The April Jobs report fell wildly short of expectations for myriad reasons. Unpacking these numbers reveal the crosscurrents in the U.S. economy.
The hardest-hit sectors during the COVID pandemic were dining, hospitality and entertainment. Low-wage workers concentrated in them suffered significant job loss. They were primarily sheltered from economic devastation by generous unemployment benefits. With COVID restrictions relaxing in all but coastal in the West and North-East, their jobs have been coming back. More than half of the increase in employment (187K) was in food services. Entertainment clocked in at 73K jobs and hospitality at 54K. That’s the good news.
Professional services, transportation/warehouse, manufacturing, and healthcare were all down after leading employment gains during the pandemic. Construction, a Spring and Summer perineal leader, stayed flat, hampered by lack of building supplies and supply chain issues. Auto and other industries lagged due to a microchip shortage that will not be ending anytime soon.
You would have to go back to 1996 to find a bigger miss (4-sigma) on job growth expectations. The administration’s premature victory lap proved ill-advised. Unemployment moved up to 6.1%, while at same jobs are going begging in sectors leading job growth in April.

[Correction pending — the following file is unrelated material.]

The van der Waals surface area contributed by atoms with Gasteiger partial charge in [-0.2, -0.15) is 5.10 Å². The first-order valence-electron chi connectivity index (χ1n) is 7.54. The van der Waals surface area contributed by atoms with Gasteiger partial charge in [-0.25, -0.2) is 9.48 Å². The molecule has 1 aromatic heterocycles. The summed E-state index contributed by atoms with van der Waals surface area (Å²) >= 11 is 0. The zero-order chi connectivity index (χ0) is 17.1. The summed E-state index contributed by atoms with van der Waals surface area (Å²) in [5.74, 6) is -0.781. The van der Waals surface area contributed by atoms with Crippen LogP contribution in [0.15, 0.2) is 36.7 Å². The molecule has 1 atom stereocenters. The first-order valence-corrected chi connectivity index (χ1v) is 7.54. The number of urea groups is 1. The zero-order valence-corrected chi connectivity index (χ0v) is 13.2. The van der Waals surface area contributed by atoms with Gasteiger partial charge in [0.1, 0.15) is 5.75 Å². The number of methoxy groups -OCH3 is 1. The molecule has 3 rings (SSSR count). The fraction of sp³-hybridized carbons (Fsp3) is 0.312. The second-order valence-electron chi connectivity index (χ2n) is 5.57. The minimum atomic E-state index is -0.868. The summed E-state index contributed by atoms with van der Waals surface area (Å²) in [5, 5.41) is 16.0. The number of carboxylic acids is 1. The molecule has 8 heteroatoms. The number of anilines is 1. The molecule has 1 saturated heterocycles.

Crosscurrents And Their Navigation
Two large labor pools remain mainly on the sidelines, both for reasons related to COVID policy decisions.
Low-wage workers in many states can make more on state unemployment benefits (state and federal) than they can on the job. Federal unemployment benefits worth $300 per week will continue until September 4; it may prove challenging to lure them back to work until the 4th quarter. All bets are off if the administration extends benefits through the end of the year. Meanwhile, successful work habits such as punctuality, focusing on the day’s work and delivering consistent results atrophy with inaction.
COVID policy decisions devasted female employment. The lockdown of almost all businesses but those deemed essential or those whose workforces could operate remotely from home. Females represent a small percentage of essential business workforces except for healthcare, grocery, and big-box hardware and lumber. Those in professional services could work from home if they had access to technology and workspace. Most damaging was the closing of most public schools, many of which remain closed. Childcare demands fell instantly upon households, and almost immediately, mothers returned to the home. Unless summer childcare, day camps, and the like operate at total capacity, they may remain at home until August if public schools open.
Finally, many people in jobs involving arm’s length or less contact with others have become convinced these jobs are dangerous and therefore undesirable.
Through at least the 3rd quarter, employers will likely have to succeed with the workers they have. Retention will be critical, and discretionary effort essential. You will have to know your people to their very core to pull this off successfully. I use the MPO tool in my consulting practice to reveal the motivational drivers of employees coupled with proven methods of getting the very best from a workforce. Please contact me for a free demonstration.